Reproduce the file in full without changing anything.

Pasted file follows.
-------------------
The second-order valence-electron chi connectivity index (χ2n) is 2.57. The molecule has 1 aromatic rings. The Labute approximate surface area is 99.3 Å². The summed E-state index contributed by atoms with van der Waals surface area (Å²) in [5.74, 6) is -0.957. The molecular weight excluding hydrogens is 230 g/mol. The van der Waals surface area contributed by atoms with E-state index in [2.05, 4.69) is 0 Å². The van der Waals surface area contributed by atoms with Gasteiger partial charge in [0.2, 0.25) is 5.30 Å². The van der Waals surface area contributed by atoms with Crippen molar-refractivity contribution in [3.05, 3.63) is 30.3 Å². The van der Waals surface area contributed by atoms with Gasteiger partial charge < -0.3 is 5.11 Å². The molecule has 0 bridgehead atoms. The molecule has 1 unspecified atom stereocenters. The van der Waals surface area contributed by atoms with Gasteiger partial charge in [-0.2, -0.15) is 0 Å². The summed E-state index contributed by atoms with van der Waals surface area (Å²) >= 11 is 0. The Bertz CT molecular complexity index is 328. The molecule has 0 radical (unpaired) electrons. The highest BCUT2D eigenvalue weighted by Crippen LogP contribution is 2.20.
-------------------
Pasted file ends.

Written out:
The second-order valence-electron chi connectivity index (χ2n) is 2.57. The molecule has 1 aromatic rings. The Labute approximate surface area is 99.3 Å². The summed E-state index contributed by atoms with van der Waals surface area (Å²) in [5.74, 6) is -0.957. The molecular weight excluding hydrogens is 230 g/mol. The van der Waals surface area contributed by atoms with E-state index in [2.05, 4.69) is 0 Å². The van der Waals surface area contributed by atoms with Gasteiger partial charge in [0.2, 0.25) is 5.30 Å². The van der Waals surface area contributed by atoms with Crippen molar-refractivity contribution in [3.05, 3.63) is 30.3 Å². The van der Waals surface area contributed by atoms with Gasteiger partial charge < -0.3 is 5.11 Å². The molecule has 0 bridgehead atoms. The molecule has 1 unspecified atom stereocenters. The van der Waals surface area contributed by atoms with Gasteiger partial charge in [-0.2, -0.15) is 0 Å². The summed E-state index contributed by atoms with van der Waals surface area (Å²) >= 11 is 0. The Bertz CT molecular complexity index is 328. The molecule has 0 radical (unpaired) electrons. The highest BCUT2D eigenvalue weighted by Crippen LogP contribution is 2.20.